The "truck or treat" also says a lot about how little exercise kids get these days.  I used to traverse close to 15 miles in one Halloween night.  Now kids just walk from one parking spot to the next, but still get loads of candy.  It's sad, I agree, but I don't know how it can be reversed.

At my old house I didn't have any kids coming around. I lived next to a bar and I think there weren't that many kids in town...mostly old people and some renters that didn't have kids. I'm hoping the kids in my new neighborhood will still go!


I had the same experience as a kid myself, growing up in a blue-collar town right near St. Louis. We went around our neighborhood, got some goodies and had a great time. You'd get the odd story about tainted treats, but they were few and far between.


I live in a south St. Louis city neighborhood now and no one comes around. People are so paranoid now it's not even funny; all sorts of corporate news scare stories, Christian Nationalist BS against Halloween and what not dominates now. I miss those days; I often thought what it might be like when I had kids taking them out on Halloween. That'll never happen now, sadly.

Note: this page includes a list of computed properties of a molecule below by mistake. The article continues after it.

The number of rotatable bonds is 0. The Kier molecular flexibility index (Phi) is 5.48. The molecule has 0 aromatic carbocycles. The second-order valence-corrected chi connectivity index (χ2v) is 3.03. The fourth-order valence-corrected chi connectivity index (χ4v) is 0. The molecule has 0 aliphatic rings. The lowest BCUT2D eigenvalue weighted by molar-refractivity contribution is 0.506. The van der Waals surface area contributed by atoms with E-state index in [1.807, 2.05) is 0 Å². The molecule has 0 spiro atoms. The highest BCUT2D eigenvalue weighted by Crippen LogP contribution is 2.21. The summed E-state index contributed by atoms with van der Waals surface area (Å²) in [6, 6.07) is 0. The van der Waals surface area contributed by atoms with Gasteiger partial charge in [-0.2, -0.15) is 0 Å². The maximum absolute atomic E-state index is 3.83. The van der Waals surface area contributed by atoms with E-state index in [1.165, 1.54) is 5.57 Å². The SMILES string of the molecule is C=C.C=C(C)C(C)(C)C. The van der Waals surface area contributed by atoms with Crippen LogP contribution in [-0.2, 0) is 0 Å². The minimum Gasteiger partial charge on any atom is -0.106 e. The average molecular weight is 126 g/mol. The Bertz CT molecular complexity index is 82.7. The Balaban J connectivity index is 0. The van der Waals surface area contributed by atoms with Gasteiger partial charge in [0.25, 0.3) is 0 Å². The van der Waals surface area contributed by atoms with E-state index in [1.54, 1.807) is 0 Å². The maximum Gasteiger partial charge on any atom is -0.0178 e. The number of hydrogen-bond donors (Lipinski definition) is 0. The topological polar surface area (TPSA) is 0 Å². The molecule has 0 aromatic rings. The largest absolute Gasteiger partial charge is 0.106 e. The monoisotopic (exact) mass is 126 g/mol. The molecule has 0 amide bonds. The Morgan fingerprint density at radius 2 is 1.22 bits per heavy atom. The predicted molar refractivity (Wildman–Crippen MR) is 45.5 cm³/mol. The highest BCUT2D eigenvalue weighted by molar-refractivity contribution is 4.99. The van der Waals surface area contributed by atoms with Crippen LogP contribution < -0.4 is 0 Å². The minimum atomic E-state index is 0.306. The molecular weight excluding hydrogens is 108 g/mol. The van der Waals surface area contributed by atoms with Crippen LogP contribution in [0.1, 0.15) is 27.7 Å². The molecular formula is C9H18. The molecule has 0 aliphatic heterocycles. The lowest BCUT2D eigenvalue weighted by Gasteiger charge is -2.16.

I've heard that there has never been a documented case of poisoned candy. The stories about poisoning turned out to be other things--one was that a kid overdosed on parents' drugs and the parents tried to pass it off as poisoned candy, I think.


In our neighborhood instead of walking the parents drive them to the houses to trick or treat.
That was one good thing about our neighborhood, everything was so close together and we had good folks living in it. Plus we were able to walk down several blocks on our street and onto the adjoining streets. Friday or Saturday Halloweens were especially fun.